Messy Color™ Goldfish Ltd Run

511218 -

Goldfish Ltd Run (511218)<br />A transparent striking orange.

A transparent striking orange.




"Goldfish seems like Orange Crush. Nice orange!" – Olga Ivashina

Click here for other interesting Goldfish Ltd Run discoveries.

 
CiM Goldfish
Juliette Mullett
The fish bead is CiM Peace with a layer of London Fog and Goldfish. Both London Fog and Goldfish were the perfect consistency for sculpting- stiff but not too stiff.
Caroline Davis
CiM Goldfish
Melanie Graham
CiM Goldfish
Suzy Hannabuss
CiM Goldfish decorated with Lumiere Lusters Picante glitter encased in Zephyr clear
Darlene Collette
There is a tiny core of Goldfish at the center of these tumble etched heart beads. The look is patchy, again because I have not quite got the knack of striking it yet but I like the look!
Jolene Wolfe

Messy Tester's Feedback

  • Goldfish is the same hue as Clockwork but the workability is different (requires more striking to achieve full orange-ness).
Goldfish is a slow-to-strike transparent orange that, when fully struck, is pretty much identical to Clockwork. I found this colour slow to develop in the flame, so if you want the deep, bright orange that it can become, you will want to use it in larger or more complex beads that have longer working time so that the beautiful colour has time to develop. I would not say that this colour is difficult to strike, but it does take some time and patience. Like Candlelight, Goldfish is a transparent colour without bubbliness, scumminess or other workability problems. Like Clockwork, this orange opacifies as it strikes, and looks very opaque in thick layers when fully struck. Read more at Melanie's blog. – Melanie Graham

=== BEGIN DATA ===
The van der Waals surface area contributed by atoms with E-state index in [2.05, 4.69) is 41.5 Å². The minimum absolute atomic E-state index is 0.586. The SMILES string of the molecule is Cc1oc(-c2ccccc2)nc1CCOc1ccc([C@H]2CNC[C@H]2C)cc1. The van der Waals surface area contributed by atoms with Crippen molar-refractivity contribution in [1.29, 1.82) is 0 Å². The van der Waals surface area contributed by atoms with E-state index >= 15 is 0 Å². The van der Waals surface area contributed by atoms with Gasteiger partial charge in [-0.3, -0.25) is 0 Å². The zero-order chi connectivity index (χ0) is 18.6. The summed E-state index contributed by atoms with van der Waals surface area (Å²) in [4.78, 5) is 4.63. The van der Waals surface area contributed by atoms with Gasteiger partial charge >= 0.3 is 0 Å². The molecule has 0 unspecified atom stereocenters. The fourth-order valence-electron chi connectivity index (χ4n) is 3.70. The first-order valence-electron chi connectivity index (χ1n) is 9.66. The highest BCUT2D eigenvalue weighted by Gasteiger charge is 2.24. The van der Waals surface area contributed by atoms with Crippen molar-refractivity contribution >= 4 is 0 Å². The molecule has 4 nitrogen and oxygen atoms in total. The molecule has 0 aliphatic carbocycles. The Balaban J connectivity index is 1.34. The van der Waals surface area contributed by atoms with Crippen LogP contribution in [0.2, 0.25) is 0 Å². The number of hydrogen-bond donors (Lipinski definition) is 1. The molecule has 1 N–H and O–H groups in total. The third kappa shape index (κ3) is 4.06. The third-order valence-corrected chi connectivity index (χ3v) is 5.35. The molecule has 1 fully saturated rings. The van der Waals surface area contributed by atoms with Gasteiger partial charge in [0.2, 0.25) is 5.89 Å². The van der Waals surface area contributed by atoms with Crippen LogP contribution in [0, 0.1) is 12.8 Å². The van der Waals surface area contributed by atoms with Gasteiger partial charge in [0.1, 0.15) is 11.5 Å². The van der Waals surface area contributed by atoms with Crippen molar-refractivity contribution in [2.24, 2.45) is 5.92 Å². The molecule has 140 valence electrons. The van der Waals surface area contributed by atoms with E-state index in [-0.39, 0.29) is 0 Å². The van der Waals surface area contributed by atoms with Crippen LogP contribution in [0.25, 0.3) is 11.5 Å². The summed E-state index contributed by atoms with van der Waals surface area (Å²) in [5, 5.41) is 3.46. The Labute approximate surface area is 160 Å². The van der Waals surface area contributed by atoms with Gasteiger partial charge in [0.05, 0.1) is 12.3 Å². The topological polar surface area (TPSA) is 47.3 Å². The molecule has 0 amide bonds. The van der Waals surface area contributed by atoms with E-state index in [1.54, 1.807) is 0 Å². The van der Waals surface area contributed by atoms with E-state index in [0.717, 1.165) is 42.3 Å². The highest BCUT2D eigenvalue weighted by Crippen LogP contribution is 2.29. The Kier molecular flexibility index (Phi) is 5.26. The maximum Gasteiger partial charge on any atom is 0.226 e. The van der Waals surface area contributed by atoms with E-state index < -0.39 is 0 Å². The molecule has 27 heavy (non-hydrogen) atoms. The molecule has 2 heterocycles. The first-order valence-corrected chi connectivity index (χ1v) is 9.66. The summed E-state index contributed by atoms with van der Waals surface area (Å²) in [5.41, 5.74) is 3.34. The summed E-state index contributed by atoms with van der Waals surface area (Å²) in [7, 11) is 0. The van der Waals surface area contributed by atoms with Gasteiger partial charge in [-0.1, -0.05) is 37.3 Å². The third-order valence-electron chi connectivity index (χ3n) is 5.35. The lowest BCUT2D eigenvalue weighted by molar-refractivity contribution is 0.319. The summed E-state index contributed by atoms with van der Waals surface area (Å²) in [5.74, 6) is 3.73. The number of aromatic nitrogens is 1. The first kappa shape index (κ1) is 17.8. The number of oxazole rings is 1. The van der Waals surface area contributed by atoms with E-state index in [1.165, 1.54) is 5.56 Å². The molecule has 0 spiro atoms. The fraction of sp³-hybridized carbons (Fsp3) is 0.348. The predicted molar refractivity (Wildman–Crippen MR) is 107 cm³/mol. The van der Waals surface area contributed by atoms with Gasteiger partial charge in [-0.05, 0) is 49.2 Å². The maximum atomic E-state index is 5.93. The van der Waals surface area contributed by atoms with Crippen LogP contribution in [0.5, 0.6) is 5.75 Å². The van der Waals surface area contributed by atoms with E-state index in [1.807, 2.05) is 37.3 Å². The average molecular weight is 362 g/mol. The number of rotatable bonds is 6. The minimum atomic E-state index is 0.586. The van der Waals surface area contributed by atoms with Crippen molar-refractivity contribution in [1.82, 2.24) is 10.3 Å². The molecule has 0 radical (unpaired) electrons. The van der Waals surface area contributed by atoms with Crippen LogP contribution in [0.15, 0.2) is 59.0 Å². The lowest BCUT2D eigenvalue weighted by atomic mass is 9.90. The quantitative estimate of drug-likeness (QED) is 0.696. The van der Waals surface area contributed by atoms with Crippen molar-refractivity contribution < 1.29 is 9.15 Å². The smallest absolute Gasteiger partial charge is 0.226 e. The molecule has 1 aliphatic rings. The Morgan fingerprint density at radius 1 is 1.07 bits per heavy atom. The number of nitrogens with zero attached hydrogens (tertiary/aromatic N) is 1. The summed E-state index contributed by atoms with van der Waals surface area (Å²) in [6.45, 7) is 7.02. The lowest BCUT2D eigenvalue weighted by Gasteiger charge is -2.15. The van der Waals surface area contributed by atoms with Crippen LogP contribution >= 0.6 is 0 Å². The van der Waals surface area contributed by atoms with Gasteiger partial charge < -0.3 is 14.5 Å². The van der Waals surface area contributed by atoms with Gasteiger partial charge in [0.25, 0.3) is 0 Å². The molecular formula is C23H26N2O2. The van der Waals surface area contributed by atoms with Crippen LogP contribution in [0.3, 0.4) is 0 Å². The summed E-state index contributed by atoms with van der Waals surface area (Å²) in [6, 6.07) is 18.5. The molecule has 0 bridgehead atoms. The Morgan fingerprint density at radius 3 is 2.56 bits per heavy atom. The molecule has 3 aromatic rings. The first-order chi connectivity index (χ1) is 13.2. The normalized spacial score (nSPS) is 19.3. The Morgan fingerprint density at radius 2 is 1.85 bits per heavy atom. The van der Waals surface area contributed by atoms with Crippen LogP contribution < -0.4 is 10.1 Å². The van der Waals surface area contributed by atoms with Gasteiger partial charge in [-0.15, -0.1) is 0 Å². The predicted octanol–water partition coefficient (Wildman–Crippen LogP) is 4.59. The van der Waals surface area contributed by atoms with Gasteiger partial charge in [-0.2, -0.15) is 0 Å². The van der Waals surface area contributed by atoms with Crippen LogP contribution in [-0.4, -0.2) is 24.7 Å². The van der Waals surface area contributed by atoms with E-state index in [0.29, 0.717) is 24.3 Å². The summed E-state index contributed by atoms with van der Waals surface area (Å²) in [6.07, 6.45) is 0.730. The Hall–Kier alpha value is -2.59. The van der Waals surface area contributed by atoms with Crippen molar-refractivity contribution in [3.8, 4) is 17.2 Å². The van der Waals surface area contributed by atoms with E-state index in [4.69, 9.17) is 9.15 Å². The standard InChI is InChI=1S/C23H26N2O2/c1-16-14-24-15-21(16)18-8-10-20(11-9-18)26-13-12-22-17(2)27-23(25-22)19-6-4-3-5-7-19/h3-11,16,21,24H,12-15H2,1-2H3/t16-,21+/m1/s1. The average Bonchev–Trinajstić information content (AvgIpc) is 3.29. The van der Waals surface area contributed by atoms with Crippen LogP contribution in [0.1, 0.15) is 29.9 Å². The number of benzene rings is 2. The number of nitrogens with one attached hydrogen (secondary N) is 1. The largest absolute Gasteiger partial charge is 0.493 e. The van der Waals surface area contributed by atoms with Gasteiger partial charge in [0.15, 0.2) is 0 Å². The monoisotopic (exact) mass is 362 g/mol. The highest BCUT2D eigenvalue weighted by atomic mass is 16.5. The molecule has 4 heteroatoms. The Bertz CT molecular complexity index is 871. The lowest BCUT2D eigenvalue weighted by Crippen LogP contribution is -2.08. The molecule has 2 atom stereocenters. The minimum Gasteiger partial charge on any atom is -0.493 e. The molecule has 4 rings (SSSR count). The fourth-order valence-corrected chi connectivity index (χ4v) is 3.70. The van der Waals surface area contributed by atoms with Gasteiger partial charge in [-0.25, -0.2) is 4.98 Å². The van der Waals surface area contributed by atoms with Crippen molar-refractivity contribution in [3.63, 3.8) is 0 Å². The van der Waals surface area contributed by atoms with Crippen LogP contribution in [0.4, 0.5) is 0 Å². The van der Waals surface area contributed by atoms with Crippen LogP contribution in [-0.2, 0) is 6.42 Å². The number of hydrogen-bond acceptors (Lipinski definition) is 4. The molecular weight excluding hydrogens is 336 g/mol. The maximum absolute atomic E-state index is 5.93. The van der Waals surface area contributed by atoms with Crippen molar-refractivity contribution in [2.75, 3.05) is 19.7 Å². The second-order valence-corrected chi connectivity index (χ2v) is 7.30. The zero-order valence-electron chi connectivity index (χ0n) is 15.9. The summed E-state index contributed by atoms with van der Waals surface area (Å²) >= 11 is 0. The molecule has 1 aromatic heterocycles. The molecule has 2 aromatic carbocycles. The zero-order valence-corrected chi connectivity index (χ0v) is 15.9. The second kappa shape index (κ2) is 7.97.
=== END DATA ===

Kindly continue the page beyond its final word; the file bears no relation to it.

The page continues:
Claudia Eidenbenz’s "Vetrothek" (glass library) is a great resource for color comparisons.
See Kay Powell’s frit testing samples.
Browse Serena Thomas’ color gallery.
Check out Miriam Steger’s CiM color charts.
Consult Jolene Wolfe's glass testing resource page.


"As you can see Goldfish doesn’t strike to as dark an orange as Clockwork. It does make an equally amazing base for Double Helix Clio. The round beads are Goldfish then a layer of clear then DH Clio reduced and encased."